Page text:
It is hard not to shake your head at the absurdities spawned by campaign finance reform.
First there was the bizarre episode earlier this week where Bob Corker asked the RNC to stop running an ad criticizing his opponent that he characterized as "tacky and over the top." The RNC has finally relented. Assuming that Corker's protests are sincere, this sort of problem arises because campaign finance regulations prevent candidates from coordinating their messages with the parties. If Corker's protests are bogus, then this gives him plausible deniability to allow these sorts of attacks to be made while the candidate denies any responsbility for their content. Either way, it is hard to see how this improves political campaigns.
Today Brad Smith and John Lott note another major loophole in the campaign finance laws--if you own a media network. They cite the example of Air America, which just filed Chapter 11 and has failed as a business enterprise. But they suggest that it never really was a business enterprise, rather it was a political enterprise:
When is a campaign donation not a campaign donation? Apparently if you spend the money to run a radio program instead of paying for campaign ads that run on that same program. Just look at Air America. With $41 million in losses since 2004, and $9.8 million owed just to Robert Glaser, RealNetworks chairman, Democrats who bankrolled this "company" weren't so much investors as campaign contributors. The losses are seen as simple business ineptitude, but Air America effectively, and perhaps intentionally, cleverly avoided the campaign finance limits which Democrats had worked so hard to pass.
With McCain-Feingold's "hard money" donation limits of $2,000 per candidate and "soft money" limits to party campaign committees of $57,500, there is no way that Mr. Glaser or other wealthy Democratic donors could have legally given such large sums directly to Democrats. But Air America provided a vehicle for their multimillion-dollar political campaigns.
Take Al Franken's show last Friday, the very day the network was declaring bankruptcy. The program devoted two-and-a-half hours to "Meet the Democrats," where five U.S. House and Senate candidates explained why they were the people for the job. Two-and-a-half hours straight of candidates talking is hardly stirring radio, but it is the Democrats' version of religious radio. Hardly meant to make a profit, but there to inspire the troops. After all, when the network started in 2004, Al Franken announced that: "I'm doing this because I want to use my energies to get Bush unelected."
Since Air America started, successful radio entrepreneurs — most notably Rush Limbaugh — have argued that Air America never had a business model that made sense. But perhaps it had a model that made political sense.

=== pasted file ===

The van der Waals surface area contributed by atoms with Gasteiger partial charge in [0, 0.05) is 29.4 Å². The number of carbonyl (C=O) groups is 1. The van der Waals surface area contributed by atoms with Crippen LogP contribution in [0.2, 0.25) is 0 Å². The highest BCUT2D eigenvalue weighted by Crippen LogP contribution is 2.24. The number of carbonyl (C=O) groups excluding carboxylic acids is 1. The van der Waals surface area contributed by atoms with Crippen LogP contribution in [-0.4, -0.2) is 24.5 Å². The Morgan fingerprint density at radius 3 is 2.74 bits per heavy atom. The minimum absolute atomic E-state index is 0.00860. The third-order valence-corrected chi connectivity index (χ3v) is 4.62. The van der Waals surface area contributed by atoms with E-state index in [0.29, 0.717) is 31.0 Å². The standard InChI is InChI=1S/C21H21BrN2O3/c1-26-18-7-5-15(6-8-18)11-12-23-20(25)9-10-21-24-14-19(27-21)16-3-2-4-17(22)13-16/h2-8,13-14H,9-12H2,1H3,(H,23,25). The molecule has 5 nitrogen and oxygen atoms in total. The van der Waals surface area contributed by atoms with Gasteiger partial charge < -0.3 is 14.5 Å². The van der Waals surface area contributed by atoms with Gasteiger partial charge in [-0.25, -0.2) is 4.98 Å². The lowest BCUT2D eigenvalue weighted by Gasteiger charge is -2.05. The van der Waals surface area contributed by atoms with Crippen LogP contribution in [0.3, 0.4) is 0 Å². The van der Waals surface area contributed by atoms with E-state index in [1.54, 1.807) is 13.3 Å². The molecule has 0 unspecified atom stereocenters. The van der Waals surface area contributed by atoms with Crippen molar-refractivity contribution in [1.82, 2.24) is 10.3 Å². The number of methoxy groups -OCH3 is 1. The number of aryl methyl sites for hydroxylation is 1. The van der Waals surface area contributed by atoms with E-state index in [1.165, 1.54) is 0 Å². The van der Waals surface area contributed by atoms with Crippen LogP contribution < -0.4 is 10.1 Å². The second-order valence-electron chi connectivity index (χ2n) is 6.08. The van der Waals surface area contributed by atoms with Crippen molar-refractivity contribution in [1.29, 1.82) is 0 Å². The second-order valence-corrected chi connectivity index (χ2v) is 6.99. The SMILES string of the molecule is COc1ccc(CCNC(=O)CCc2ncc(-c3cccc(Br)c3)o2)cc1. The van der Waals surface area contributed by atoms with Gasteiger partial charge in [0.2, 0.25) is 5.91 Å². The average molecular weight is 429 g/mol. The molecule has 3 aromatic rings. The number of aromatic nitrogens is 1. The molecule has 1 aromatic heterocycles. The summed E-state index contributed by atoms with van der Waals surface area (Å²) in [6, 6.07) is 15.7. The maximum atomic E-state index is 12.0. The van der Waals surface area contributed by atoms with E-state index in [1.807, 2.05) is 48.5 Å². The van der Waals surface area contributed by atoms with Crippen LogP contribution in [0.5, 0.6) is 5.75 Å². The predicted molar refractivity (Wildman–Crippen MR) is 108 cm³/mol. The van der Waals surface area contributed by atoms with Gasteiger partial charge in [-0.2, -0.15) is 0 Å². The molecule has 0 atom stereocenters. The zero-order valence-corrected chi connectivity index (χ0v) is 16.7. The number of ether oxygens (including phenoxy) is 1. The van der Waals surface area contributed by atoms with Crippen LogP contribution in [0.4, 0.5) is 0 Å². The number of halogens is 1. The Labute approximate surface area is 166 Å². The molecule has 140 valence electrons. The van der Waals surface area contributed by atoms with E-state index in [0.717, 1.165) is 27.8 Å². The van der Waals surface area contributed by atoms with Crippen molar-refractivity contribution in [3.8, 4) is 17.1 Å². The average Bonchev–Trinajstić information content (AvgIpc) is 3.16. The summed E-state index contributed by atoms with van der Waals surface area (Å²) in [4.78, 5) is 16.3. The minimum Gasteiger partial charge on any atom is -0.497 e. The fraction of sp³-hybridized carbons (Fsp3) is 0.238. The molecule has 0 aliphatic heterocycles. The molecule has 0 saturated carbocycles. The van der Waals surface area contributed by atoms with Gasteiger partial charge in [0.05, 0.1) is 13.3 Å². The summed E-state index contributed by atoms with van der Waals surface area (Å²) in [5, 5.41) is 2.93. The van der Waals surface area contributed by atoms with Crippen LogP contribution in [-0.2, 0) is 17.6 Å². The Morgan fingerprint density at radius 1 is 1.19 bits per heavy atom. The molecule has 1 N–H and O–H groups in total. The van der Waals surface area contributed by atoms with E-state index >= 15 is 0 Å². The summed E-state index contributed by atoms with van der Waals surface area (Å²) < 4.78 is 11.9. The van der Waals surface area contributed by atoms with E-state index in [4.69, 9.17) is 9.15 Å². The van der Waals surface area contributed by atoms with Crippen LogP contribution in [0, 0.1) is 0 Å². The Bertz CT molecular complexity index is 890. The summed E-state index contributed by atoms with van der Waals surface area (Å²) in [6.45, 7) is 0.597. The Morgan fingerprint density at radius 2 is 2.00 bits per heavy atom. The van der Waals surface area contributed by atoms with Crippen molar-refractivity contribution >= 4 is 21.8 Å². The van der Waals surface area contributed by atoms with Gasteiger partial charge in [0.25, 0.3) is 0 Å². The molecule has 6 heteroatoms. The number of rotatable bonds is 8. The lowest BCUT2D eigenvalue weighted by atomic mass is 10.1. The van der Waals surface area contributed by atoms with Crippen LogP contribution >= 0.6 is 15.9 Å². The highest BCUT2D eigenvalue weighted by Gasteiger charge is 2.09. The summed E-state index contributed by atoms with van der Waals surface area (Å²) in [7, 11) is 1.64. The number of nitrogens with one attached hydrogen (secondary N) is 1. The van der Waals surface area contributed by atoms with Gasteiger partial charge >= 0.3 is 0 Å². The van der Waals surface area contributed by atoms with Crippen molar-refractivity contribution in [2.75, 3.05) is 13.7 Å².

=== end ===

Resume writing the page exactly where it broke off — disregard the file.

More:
The concern, of course, that rather than admitting defeat, the regulatory crowd will simply redouble their efforts to close these loopholes. Lott and Smith note that two radio talk show hosts in Seattle have already been found guilty of violating Washington state's campaign finance regulation.
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A couple of Comments asked an interesting question, which is whether Corker's protests, and the RNC's decision to stop running the ads, violates the coordination rules of McCain-Feingold. So I sent the question along to Brad Smith one of the co-authors of the above-cited article (btw, Brad is also the Chairman of the Center for Competitive Politics, http://www.campaignfreedom.org/ which has further commentary on the Air America issue today). Here's Brad's response to my question about whether this would violate the law:
This arose in past cycles when the DNC quit advertising in Wisconsin at Feingold's request. Arguably, yes. However, the counter argument, I think generally accepted, is that in order to coordinate, you must spend. If someone asks you not to spend, and you stop, then you have not made an "expenditure" in coordination.
However, suppose the RNC just changes it's message and goes back on the air? Now it is arguably changing its message at the candidate's request, which looks more like a coordinated expenditure.
But there is another caveat- is it coordination if Corker merely publicly condemns the ads, which is all that appears to have happened? Some "reformers" would like to say so, yet I don't think the First Amendment allows the government to stop a candidate from making public statements, or others from acting on them. If Bob Corker says e.g. "I hate these ads. I wish the RNC would stop running them," is it illegal coordination, any more than if Harold Ford publicly says, "This campaign is about change," and the DNC responds by running ads saying, "We need change in Washington?" I don't think so.